Trade Politics in Middle-Earth (Answers & Winner) -updated

Seth Cohn wins Commenter of the Day for getting all three answers to my Middle-Earth quiz right. Here are the answers with brief logic:

1. The Shire will export Longbottom leaf and import mithril armor and iron ore. (Logic: Being abundant in land and scarce in labor and capital, The Shire can make leaf more cheaply than other countries but is a high-cost producer of the others. This is known as the Heckscher-Ohlin Theorem.)

2. The price of Longbottom leaf will fall and the price of mithril armor rise in Gondor. (Logic: We can infer that Gondor exports mithril armor and imports Longbottom leaf from its factor endowments. According to the Theory of Comparative Advantage, opening up to trade reduces the price of the imported good and increases the price of the good that is now in demand in foreign markets.)

3. Owners of labor (workers) support free trade in Mordor, while capital and land support protection. (Logic: Workers benefit from free trade in goods and services in Mordor because free trade will raise the relative price of iron ore and reduce the relative prices of the other goods, since labor is the abundant factor of production and Mordor will export iron. The increase in the price of iron ore, which uses labor intensively, bids up wages of workers throughout the economy. For the same reasons, owners of scarce capital and land oppose trade because their incomes will be bid down. This is known as the Stolper-Samuelson Theorem.)

Update: Fellow Pileite Grover Cleveland reminds me that it is quite unusual to see a “politician” who is well versed in economic theory. Yes, Seth Cohn is a New Hampshire legislator – but not exactly a professional politician at $100 in salary per year.

7 thoughts on “Trade Politics in Middle-Earth (Answers & Winner) -updated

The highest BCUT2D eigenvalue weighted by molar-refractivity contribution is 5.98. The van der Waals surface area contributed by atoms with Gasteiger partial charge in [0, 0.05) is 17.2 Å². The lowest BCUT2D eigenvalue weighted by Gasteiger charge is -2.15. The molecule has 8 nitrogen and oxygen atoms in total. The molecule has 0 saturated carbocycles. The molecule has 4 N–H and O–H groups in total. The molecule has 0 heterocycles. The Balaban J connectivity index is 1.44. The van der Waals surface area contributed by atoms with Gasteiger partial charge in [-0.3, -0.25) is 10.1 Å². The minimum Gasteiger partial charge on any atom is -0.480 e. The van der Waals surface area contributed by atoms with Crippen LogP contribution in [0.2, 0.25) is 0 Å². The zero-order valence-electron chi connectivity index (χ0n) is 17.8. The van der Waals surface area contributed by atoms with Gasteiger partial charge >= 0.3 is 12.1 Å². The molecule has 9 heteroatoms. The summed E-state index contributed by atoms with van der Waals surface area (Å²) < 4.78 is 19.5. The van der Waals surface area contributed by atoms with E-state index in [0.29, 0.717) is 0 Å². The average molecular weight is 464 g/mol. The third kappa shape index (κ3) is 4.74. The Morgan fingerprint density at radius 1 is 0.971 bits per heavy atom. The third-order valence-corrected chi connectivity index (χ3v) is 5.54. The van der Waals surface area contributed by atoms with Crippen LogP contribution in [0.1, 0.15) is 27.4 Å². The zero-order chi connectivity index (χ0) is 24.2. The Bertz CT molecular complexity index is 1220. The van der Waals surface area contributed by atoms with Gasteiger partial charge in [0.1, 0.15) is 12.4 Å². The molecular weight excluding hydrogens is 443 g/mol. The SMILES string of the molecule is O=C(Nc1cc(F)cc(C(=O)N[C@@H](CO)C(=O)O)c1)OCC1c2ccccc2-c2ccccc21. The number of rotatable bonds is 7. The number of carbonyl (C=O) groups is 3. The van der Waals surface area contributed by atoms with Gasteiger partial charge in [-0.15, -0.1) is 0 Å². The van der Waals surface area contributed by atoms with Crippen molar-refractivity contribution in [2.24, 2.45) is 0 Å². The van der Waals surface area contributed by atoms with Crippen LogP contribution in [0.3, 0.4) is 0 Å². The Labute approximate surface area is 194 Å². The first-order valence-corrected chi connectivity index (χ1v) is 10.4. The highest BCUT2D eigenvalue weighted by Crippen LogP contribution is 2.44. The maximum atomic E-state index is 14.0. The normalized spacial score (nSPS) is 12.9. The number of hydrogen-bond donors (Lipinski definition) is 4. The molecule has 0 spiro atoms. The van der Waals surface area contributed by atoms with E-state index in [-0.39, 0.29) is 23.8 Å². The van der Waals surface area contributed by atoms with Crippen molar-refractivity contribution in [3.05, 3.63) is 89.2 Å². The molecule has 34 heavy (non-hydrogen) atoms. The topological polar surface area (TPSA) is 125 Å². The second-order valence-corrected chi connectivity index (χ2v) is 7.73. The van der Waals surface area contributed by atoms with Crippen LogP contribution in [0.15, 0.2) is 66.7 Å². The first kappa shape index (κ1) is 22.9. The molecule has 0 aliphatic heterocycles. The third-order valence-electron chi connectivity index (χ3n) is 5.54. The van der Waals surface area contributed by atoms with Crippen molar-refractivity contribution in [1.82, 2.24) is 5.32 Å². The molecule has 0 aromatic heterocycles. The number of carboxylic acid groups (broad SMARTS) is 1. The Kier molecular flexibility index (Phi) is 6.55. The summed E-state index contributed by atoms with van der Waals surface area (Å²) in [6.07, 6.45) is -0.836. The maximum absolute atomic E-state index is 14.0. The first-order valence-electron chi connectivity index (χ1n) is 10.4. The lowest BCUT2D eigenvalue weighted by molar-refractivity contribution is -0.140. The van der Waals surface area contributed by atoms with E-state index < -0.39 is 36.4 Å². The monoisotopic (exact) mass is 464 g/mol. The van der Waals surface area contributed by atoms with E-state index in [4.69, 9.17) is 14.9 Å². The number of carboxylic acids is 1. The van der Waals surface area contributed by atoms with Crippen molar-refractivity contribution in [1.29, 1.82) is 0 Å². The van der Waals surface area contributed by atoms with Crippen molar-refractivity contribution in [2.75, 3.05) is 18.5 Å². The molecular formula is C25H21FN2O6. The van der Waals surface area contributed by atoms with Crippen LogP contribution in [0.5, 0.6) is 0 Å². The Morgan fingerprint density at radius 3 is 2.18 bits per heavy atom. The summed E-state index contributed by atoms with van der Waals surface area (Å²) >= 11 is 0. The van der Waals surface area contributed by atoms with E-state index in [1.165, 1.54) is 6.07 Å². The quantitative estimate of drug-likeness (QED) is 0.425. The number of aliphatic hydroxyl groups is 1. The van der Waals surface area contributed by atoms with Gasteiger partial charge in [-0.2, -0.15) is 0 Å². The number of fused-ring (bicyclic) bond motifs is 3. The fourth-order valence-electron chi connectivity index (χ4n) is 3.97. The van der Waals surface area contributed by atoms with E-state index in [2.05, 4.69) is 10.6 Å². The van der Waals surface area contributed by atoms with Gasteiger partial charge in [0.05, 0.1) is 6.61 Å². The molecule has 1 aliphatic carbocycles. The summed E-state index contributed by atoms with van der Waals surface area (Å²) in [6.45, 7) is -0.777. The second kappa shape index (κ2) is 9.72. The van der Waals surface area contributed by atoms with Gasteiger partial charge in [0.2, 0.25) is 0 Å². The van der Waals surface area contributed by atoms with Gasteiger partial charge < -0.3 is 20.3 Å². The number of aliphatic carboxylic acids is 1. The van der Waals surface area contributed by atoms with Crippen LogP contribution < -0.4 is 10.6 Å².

1. That Wikipedia page is very poorly written. Yes, H-O has its problems, but for explaining 19th century trade patterns it works quite well, and even for understanding the 21st century politics of globalization, it’s a reasonable first cut if you define factors narrowly enough.

  1. i don’t think that’s true. i will admit i got lazy and did the shorthand version of linking to wikipedia, but i don’t think it does a good job of explaining modern trade patterns and certainly does a terrible job with 19th century trade patterns. the most profound problem with the analysis is that it predicts convergence when there is divergence. it can’t explain the growing disparity between rich and poor countries and has never explained those differences. please explain how H-O accurately described the fall into mass poverty and obsolescence of latin american and african countries and the protectionist takeoff of the United States and then Japan?

    1. H-O doesn’t predict convergence among economies, nor does it predict whether a government will adopt free trade or protection. It does predict convergence across economies in factor incomes, provided there is truly free trade across these economies. In the 19th century, the high-income countries indeed exported manufactured, capital-intensive goods, while the low-income countries & colonies exported raw materials. Today, H-O can’t explain why high-income countries both export to and import from each other highly differentiated goods like automobiles, but that lacuna is more accurately understood as a limitation of the theory than an inaccuracy or refutation. Still, it does well at explaining things like this:

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